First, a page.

- Zinc bis(dibutyldithiocarbamate)
- Butazate 50-D
- Butyl zimate
White to cream powder. Pleasant odor.
Accelerator for rubber vulcanization, latex dispersions, and cements, ultra-accelerator for lubricating oil additive.
Registry Numbers and Inventories.
EC Index Number
Irritant; Sensitising; Dangerous for the Environment
Agricultural Chemical and Pesticide; Tumorigen
Swiss Giftliste 1
Japan ENCS (MITI)
Melting point, °C
1.24 g/cm3 (20 C)
Solubility in water
Heat of fusion
Hazards and Protection.
Keep in a cool dry location in a sealed container.
All chemicals should be considered hazardous. Avoid direct physical contact. Use appropriate, approved safety equipment. Untrained individuals should not handle this chemical or its container. Handling should occur in a chemical fume hood.
Chemical splash goggles in compliance with OSHA regulations are advised; however, OSHA regulations also permit other type safety glasses. Whre chemical resistant gloves. To prevent repeated or prolonged skin contact, wear impervious clothing and boots.
NIOSH/MSHA approved dust mask.
Sweep up. Wash surfaces with soap and water. Transfer to a container for disposal.
Stable at normal temperatures and pressures.
Strong oxidizing agents.
Oxides of sulfur, nitrogen, carbon and zinc.
Wear a self-contained breathing apparatus in pressure-demand, MSHA/NIOSH (approved or equivalent), and full protective gear. During a fire, irritating and highly toxic gases may be generated by thermal decomposition or combustion. Use agent most appropriate to extinguish fire.
Exposure to thiram or mbdt-carb (based on animal studies) may cause weakness, ataxia, ascending paralysis and hypothermia. Peripheral neuropathy (pain, numbness and weakness of the extremities) has been noted following exposure to thiuram (the ethyl analog of thiram). No adverse reproductive effects (testicular parameters) in male mice were observed following methyl thiophanate doses up to 1000 mg/kg orally for 5 consecutive days (Traina et al, 1998). Maternal toxicity was evident in female rats.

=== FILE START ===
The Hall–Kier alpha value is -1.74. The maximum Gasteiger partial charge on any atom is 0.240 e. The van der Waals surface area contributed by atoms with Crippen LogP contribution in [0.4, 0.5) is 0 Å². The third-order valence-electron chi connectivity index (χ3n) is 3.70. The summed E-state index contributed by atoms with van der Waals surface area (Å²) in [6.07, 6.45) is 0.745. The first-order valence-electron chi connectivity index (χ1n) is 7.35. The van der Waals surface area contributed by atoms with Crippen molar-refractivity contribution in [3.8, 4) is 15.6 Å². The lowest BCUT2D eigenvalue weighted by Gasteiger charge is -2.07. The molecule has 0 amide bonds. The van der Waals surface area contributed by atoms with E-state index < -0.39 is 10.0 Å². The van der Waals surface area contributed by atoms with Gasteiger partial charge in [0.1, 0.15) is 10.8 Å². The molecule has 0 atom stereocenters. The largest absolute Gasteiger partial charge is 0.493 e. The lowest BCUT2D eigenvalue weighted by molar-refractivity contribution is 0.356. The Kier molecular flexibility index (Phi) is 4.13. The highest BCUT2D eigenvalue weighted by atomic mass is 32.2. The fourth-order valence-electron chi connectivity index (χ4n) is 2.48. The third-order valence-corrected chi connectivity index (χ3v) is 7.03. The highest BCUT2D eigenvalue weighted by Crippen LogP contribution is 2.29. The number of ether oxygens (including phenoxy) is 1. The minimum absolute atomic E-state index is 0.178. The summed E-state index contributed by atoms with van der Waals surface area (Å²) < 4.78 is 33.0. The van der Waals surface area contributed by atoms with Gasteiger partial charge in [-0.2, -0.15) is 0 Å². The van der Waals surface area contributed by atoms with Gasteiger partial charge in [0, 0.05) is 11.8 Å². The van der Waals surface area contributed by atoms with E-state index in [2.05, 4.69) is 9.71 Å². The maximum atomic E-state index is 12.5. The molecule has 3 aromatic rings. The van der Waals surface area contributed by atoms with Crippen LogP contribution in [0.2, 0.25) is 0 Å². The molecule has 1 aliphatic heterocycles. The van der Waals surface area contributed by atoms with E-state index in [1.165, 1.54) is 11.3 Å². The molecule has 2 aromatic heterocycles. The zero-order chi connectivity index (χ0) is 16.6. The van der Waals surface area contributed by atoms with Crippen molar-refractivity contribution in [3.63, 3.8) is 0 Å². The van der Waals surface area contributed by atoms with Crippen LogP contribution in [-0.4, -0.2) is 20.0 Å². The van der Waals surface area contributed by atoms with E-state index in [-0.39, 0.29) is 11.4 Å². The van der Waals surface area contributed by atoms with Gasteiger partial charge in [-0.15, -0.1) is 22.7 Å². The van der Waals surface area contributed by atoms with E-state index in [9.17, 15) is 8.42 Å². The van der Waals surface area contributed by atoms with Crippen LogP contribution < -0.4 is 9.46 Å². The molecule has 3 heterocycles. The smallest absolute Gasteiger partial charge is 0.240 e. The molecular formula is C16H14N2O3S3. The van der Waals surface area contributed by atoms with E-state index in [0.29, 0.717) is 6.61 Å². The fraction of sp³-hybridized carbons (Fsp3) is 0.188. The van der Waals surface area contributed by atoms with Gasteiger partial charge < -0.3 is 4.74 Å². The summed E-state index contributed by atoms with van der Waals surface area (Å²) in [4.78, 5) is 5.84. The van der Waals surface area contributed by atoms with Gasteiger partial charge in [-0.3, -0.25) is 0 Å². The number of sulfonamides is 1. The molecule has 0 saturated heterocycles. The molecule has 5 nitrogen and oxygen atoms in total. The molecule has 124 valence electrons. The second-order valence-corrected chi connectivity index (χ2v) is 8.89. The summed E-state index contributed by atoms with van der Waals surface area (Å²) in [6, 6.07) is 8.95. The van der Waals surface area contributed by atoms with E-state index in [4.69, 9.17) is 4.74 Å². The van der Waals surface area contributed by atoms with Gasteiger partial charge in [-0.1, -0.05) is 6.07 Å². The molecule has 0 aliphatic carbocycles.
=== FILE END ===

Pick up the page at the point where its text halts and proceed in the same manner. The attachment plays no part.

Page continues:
Nausea, vomiting and diarrhea may occur.
Respiratory failure, requiring ventilatory support, has been reported following ingestions.
Exposure to dusts, sprays, solutions, wettable powder suspensions or emulsions of these agents may lead to skin and mucous membrane irritation.
Ipecac-induced vomiting is not recommended because of the potential for cns depression and seizures. Consider after ingestion of a potentially life-threatening amount of poison if it can be performed soon after ingestion (generally within 1 hour). Activated charcoal: administer charcoal as a slurry (240 ml water/30 g charcoal). Usual dose: 25 to 100 g in adults/adolescents. Intravenous fluids may be useful in restoring extracellular fluid volume following severe vomiting and diarrhea.
Move patient to fresh air. Monitor for respiratory distress. If cough or difficulty breathing develops, evaluate for respiratory tract irritation, bronchitis, or pneumonitis. Administer oxygen and assist ventilation as required. Treat bronchospasm with beta2 agonist and corticosteroid aerosols.
Remove contaminated clothing and wash exposed area thoroughly with soap and water. A physician should examine the area if irritation or pain persists.
If symptoms develop, immediately move individual away from exposure and into fresh air. Flush eyes gently with water for at least 15 minutes while holding eyelids apart; seek immediate medical attention.